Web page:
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Wednesday, August 17, 2022

Oil down, heads for sixth weekly loss on gasoline glut

By Barani Krishnan

NEW YORK (Reuters) – Crude oil dipped on Friday, plumbing multi-month lows and headed for a sixth straight week of losses, pressured by tumbling gasoline prices as the approaching end of the U.S. summer driving season suggested a growing surplus in fuel supply.

The dollar’s rise to a 3-1/2 month high against a basket of currencies after strong U.S. jobs growth in July also weighed on oil and other commodities denominated in the greenback.

Traders and investors were awaiting the latest weekly reading on the U.S. oil rig count from industry firm Baker Hughes at 1:00 p.m. EDT (1700 GMT) for signs on whether crude production could rise from higher drilling activity. Drillers have added 26 oil rigs in the past two weeks.

Brent, the global oil benchmark, has traded at six-month lows and U.S. crude at a 4-1/2-month trough since Wednesday after government data showed U.S. gasoline stocks exceeding market estimates last week by about 300,000 barrels.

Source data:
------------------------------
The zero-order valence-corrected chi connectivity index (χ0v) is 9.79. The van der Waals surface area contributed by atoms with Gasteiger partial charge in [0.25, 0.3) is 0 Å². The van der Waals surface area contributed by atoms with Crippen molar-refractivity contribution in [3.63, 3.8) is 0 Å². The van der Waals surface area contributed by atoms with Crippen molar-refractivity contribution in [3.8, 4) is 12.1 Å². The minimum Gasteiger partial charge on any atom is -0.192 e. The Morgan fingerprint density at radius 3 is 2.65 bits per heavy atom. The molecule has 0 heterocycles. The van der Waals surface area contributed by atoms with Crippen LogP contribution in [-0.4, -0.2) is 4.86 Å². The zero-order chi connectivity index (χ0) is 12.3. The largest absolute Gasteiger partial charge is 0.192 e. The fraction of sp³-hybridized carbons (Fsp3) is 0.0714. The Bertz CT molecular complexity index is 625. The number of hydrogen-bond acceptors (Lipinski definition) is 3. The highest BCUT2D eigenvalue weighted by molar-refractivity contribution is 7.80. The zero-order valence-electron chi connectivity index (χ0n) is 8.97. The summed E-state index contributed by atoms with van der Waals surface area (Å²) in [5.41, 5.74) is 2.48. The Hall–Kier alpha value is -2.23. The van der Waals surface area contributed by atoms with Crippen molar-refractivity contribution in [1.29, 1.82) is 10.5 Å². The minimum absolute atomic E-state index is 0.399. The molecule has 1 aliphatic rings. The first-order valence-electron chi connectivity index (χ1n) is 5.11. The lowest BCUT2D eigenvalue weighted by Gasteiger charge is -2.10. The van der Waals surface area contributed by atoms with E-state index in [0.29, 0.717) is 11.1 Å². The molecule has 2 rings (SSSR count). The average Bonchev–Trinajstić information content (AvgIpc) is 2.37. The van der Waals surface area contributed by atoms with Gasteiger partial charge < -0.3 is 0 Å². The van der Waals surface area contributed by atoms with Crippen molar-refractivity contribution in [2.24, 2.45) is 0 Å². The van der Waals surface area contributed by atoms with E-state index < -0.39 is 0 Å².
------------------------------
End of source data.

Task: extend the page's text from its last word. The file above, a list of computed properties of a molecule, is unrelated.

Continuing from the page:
Brent was down 55 cents, or 1.1 percent, at $ 48.97 a barrel by 12:10 p.m. EDT (1610 GMT), after hitting a Jan. 30 low of $ 48.55.

U.S crude slipped 40 cents, or almost 1 percent, to $ 44.26 a barrel. It hit a March 20 bottom of $ 43.94 earlier.

For the week, Brent was down 6 percent. It has fallen nearly 23 percent over the past six weeks.

U.S. crude also slid 6 percent for the week, while losing about 26 percent in the last six weeks.

Analysts said crude futures could be pressured in coming months by seasonal refinery maintenance and stock builds in key oil products such as distillates, which include diesel.

Gasoline sank by more than 1.4 percent to 5-1/2 month lows on Friday, and ultra-low-sulfur diesel traded not far from six-year lows set earlier in the week.

“The summer driving season is fading and we could see a quick ramp up in gasoline stocks,” said Chris Jarvis, analyst at Caprock Risk Management in Frederick, Maryland.

“We’ve had record refining heading out of the driving season that should translate into higher stocks of refined products in fall and winter.”

(Additional reporting by Libby George in London and Aaron Sheldrick in Tokyo; Editing by Susan Thomas and David Gregorio)

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